One of my fondest childhood memories of Christmas at home in Yorkshire was my grandma’s famous traditional Christmas cake drowned in brandy and layered so thick with marzipan and icing sugar that it took all day to reach the fruit cake beneath! It was simply divine…and probably really bad for our blood sugar levels and teeth, but we didn’t care. 

For some reason, my sweet little grandma also made so much cake that we’d be still eating the last slices by the following winter when it was time to start the baking process again. Maybe she just wanted to extend Christmas for as long as possible, who knows. What I do know is that Christmas wouldn’t be the same now without the traditional cake. 

This year, I bit the bullet and decided to make my own version with a slightly healthy upgrade and modern twist.

yields: 1 large cake – about 12 generous servings

INGREDIENTS

Cake:

  • 300g all purpose gluten free flour – Gf option
  • 500g currants
  • 230g golden sultanas
  • 220g goji berries
  • grated peel of 2 oranges – slightly lowers the sugar content by avoiding the usual candied (sugary) peel
  • 150g cranberries, halved – use fresh or dried
  • Zest of ½ lemon
  • 6 large (organic free range) eggs, lightly beaten
  • Pinch high mineral salt
  • ½ tsp ground cloves
  • ½ tsp vanilla powder
  • 1 tsp ground cinnamon
  • ½ level tsp freshly ground nutmeg
  • 300g ghee – ghee, melted, gives the cake a super moist texture, but you can also use either coconut oil for a dairy-free version or normal butter
  • 250g coconut flour sugar – lower GI content than sugar and is higher in minerals
  • 4 TBS apple juice (instead of brandy, or you can use brandy! TIP: in the bottom of the cake box that you will use to store the cake in, poor a thin layer (a few extra tablespoons) of either your apple juice or brandy and sit the finished cake on top of this so that it can soak up the extra liquid. Leave for a few days to allow the cake to soak-up the extra liquid.

Cake Method

  • Heat the oven to 150°C – you need a low temperature so that the cake can take time to cook – it will take at least 4 hours to bake.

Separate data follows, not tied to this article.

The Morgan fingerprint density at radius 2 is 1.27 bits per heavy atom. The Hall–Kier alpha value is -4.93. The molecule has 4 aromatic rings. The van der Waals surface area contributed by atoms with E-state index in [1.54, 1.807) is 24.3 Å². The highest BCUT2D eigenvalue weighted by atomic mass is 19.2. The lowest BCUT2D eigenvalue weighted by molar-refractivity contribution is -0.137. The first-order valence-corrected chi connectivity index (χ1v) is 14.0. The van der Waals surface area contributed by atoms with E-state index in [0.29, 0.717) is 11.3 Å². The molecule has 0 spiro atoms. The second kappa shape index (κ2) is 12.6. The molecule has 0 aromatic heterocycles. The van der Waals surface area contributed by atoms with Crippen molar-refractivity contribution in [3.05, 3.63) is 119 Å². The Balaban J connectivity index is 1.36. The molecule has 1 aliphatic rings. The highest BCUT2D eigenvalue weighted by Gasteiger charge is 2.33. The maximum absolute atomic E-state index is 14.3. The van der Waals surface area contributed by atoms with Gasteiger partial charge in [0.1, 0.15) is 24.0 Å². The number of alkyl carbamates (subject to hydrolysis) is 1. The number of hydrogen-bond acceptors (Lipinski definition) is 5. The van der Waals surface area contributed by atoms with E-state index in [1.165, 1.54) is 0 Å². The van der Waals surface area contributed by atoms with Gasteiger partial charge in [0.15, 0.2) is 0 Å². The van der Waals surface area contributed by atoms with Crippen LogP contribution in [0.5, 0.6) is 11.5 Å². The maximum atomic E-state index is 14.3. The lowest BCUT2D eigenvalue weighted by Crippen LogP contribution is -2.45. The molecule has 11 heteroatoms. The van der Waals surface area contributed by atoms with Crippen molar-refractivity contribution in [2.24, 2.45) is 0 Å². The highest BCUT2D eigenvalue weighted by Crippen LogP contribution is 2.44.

• Line a 9 inch cake tin with 2 thicknesses of parchment or greaseproof paper. Tie a double band of brown or newspaper paper around the outside – make sure to go just about an inch above the cake tin lip. This will help stop the cake from burning. If the top of the cake looks to be burning, you can also add a sheet of paper on top of the lid.
  • In a large bowl mix the fruits, flours and spices.
  • In a separate bowl, whisk the butter with the sugar until light and creamy. Stir in the lemon zest. Add the beaten egg to the butter mixture a little bit at a time, beating well as you go along. Don’t worry too much if it curdles, it will still taste good!
  • Slowly, fold in the flour and fruit into the egg and butter mixture. Add the apple juice liquid and stir again.
  • Spoon mixture into the cake tin. Make a smooth flat top for the icing.
  • Bake for 4½ hours. Test with a fork to see if your cake is crumbly but not too dry. If it is “wet” you need to bake the cake for longer.
  • Leave the cake to cool in the tin on a wire rack for an hour.
  • The cake should be stored in an airtight container.
  • Ice / frost using the frosting recipe below near to the time of eating.

FROSTING

  • 2 cups raw and unsalted cashews – soak overnight and drain
  • ¼ cup coconut oil, melted
  • 1 cup cacao butter, melted – for best result, melt bain-marie style
  • 1/3 cup honey – I use acacia honey so that we keep the whitish colour of the frosting
  • 1 tsp vanilla extract
  • pinch salt

 

METHOD

  • Simply blend the ingredients in a high-speed blender until you get a super smooth and thick frosting. Best to do this once the cake is cooked so that the frosting does not harden before you ice the cake.
  • Spread the mixture evenly onto the cake top and set in the fridge for at least 2-3 hours. The frosting should be firm.
  • The cake will now need to stay in the fridge to prevent the frosting from melting.

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